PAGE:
Steven D. Garner First
Published: 17 January 2018
Key Clinical Message
Mesenchymal Stem Cells (MSC) are easily obtained from many tissues of the body in the bedside clinical setting and are poised to revolutionize how veterinary medicine is practiced. MSC are a powerful, safe and effective mode of regenerative therapy that has exploded on the scene of medicine. This clinical report is designed to give the clinical practitioner a working vocabulary and knowledge of this new mode of therapy.
Stem cell science has evolved rapidly creating its own language and methods along the way. As such, stem cell literature can be daunting even to the most up to date scientist. Mesenchymal stem cells of bone marrow origin have been used for therapy since the first trials in humans in 1995, nevertheless, adipose derived stem cells such as those used in many clinical applications today were not discovered until 2001 . The past 15 years have had huge advances in knowledge of the therapeutic advantages that stem cell therapy offers. This brief description hopes to bring the medical professional up to speed in the opportunities offered by stem cell therapy. Mesenchymal Stem Cells can be derived from many tissues including bone marrow, adipose tissue, umbilical cord, blood, nasal tissue, tooth pulp and even urine. Mesenchymal Stem Cells or Multipotent Stromal Cells, (MSCs) are a group of fibroblast-like self-renewing, non-hematopoietic, multipotent progenitor cells, and are ontogenically derived from the embryonic layer of the mesoderm.
Identification of MSCs
These cells cannot be distinguished from fibroblasts based on microscopic morphology alone. Without advanced techniques for cell surface molecular identification, the identity of these cells remained obscure until relatively recently. The International Society for Cellular Therapy has suggested 3 minimum physical criteria to define MSC:
- They are plastic-adherent – MSCs stick to plastic laboratory dishes! This characteristic allows for an easy first step in the separation of MSCs from other tissue cells. This characteristic alone brings stem cell therapy and culture to the bedside of the patient by enabling culture and rapid access of the patient to cellular therapy.
- MSCs must present a certain surface molecule profile. The cluster of differentiation (also known as cluster of designation or classification determinant and often abbreviated as CD) represents the designation of a protocol for the identification of cell surface molecules. There are over 370 different CDs recognized on human cells. When a cell has a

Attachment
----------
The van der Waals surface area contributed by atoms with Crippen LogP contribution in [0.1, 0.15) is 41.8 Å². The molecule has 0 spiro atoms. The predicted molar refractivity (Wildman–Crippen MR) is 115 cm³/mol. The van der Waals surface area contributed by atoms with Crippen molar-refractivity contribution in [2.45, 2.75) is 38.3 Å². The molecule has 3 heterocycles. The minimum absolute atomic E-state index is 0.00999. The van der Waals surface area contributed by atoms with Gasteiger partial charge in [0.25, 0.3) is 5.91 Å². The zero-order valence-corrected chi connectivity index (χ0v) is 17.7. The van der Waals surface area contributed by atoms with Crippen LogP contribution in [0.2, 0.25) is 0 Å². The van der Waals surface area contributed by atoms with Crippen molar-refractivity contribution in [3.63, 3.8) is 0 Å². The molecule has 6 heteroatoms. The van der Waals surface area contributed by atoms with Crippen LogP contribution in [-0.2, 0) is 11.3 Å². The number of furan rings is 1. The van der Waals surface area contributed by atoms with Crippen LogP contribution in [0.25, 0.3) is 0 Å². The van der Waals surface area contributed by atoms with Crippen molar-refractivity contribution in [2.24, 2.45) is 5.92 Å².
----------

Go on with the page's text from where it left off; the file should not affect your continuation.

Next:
marker present it is designated with a (+) and when the marker is not present it is designated as a (-). The function of these cell surface molecules helps indicate the function of the cell and the CD designation indicates which genes are activated and being expressed on the surface of the cell. Two commonly used CD molecules are CD4+ and CD8+, which are, in general, used as markers for helper and cytotoxic T cells, respectively. Stem cells are identified as having CD34 but not CD31 markers; so, they would be denoted as CD34+ and CD31-. In addition, Stem cells have CD117+ (stem cell growth factor). CD 34 is
an adhesion factor necessary for stem cell function and CD31 is found on platelets and white blood cells and mature endothelial cells and would not be present on a stem cell. Identification of stem cells is essential prior to therapy. Newly developed fluorescent immunocytochemical stains are available for us to perform CD characterization in our laboratory so that we are certain of the cell type and qualities used for therapy. Without this utility, there would be no other way to determine consistent therapeutic strategies and
|Type of cell CD markers|
|Stem Cells||CD34+, CD31-, CD117+|
|Granulocyte||CD45+, CD11b, CD15+, CD24+, CD114+,|
|All Leukocyte Groups||CD45+|
|Monocyte||CD4, CD45+, CD14+, CD114+, CD11a, CD11b,|
|T lymphocyte||CD45+, CD3+|
|T helper cell||CD45+, CD3+, CD4+|
|CD4, CD25, FOXP3 (a transcription factor)|
|Cytotoxic T cell||CD45+, CD3+, CD8+|
|CD45+, CD19+, CD20+, CD24+, CD38, CD22|
|CD16+, CD56+, CD3-, CD31, CD30, CD38|
- MSCs can differentiate to at least three mesenchymal lineages (osteogenesis, adipogenesis, and chondrogenesis) . MSCs are mesodermal cells and the mesoderm forms connective tissue such as a bone, fat, cartilage and muscle. If the MSCs by virtue of their ex-vivo culture medium constituents can be coerced to transform themselves into bone, fat and cartilage, they have demonstrated their multipotency. This characteristic of chondrogenesis for example enables healing of cartilage when MSCs are used in treating arthritis.
In addition, to be effective therapeutically, MSCs must maintain their immunomodulatory potential . MSCs lack the major histocompatibility complex II (MHC-II) expression and co-